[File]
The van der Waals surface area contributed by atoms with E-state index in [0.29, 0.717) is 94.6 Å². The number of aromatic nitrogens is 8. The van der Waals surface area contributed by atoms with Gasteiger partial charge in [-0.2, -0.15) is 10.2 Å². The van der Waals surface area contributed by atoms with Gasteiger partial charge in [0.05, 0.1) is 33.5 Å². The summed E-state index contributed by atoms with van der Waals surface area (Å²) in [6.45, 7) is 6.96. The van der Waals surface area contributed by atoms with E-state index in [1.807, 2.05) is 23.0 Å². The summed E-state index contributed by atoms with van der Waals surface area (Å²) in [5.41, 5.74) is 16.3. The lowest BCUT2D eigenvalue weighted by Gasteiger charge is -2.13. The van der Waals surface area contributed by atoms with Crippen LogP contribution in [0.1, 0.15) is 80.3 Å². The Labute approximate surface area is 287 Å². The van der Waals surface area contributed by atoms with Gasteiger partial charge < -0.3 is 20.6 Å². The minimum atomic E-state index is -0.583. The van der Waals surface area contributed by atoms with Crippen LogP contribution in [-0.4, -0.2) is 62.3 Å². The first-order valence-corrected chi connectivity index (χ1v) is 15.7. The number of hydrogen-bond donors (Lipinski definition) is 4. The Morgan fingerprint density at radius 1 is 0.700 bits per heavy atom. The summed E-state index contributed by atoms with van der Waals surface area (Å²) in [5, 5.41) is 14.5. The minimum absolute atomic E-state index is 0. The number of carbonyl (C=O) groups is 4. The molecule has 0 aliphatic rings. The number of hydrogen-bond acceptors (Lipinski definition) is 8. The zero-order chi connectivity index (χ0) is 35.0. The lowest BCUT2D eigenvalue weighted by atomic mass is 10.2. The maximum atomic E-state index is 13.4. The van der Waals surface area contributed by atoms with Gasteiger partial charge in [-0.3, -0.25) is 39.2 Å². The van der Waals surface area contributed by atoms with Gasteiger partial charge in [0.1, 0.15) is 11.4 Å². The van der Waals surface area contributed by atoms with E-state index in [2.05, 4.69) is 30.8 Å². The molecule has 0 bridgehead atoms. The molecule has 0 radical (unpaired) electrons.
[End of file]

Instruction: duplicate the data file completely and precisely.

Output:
The van der Waals surface area contributed by atoms with E-state index in [0.29, 0.717) is 94.6 Å². The number of aromatic nitrogens is 8. The van der Waals surface area contributed by atoms with Gasteiger partial charge in [-0.2, -0.15) is 10.2 Å². The van der Waals surface area contributed by atoms with Gasteiger partial charge in [0.05, 0.1) is 33.5 Å². The summed E-state index contributed by atoms with van der Waals surface area (Å²) in [6.45, 7) is 6.96. The van der Waals surface area contributed by atoms with E-state index in [1.807, 2.05) is 23.0 Å². The summed E-state index contributed by atoms with van der Waals surface area (Å²) in [5.41, 5.74) is 16.3. The lowest BCUT2D eigenvalue weighted by Gasteiger charge is -2.13. The van der Waals surface area contributed by atoms with Crippen LogP contribution in [0.1, 0.15) is 80.3 Å². The Labute approximate surface area is 287 Å². The van der Waals surface area contributed by atoms with Gasteiger partial charge < -0.3 is 20.6 Å². The minimum atomic E-state index is -0.583. The van der Waals surface area contributed by atoms with Crippen LogP contribution in [-0.4, -0.2) is 62.3 Å². The first-order valence-corrected chi connectivity index (χ1v) is 15.7. The number of hydrogen-bond donors (Lipinski definition) is 4. The Morgan fingerprint density at radius 1 is 0.700 bits per heavy atom. The summed E-state index contributed by atoms with van der Waals surface area (Å²) in [5, 5.41) is 14.5. The minimum absolute atomic E-state index is 0. The number of carbonyl (C=O) groups is 4. The molecule has 0 aliphatic rings. The number of hydrogen-bond acceptors (Lipinski definition) is 8. The zero-order chi connectivity index (χ0) is 35.0. The lowest BCUT2D eigenvalue weighted by atomic mass is 10.2. The maximum atomic E-state index is 13.4. The van der Waals surface area contributed by atoms with Gasteiger partial charge in [-0.3, -0.25) is 39.2 Å². The van der Waals surface area contributed by atoms with Gasteiger partial charge in [0.1, 0.15) is 11.4 Å². The van der Waals surface area contributed by atoms with E-state index in [2.05, 4.69) is 30.8 Å². The molecule has 0 bridgehead atoms. The molecule has 0 radical (unpaired) electrons.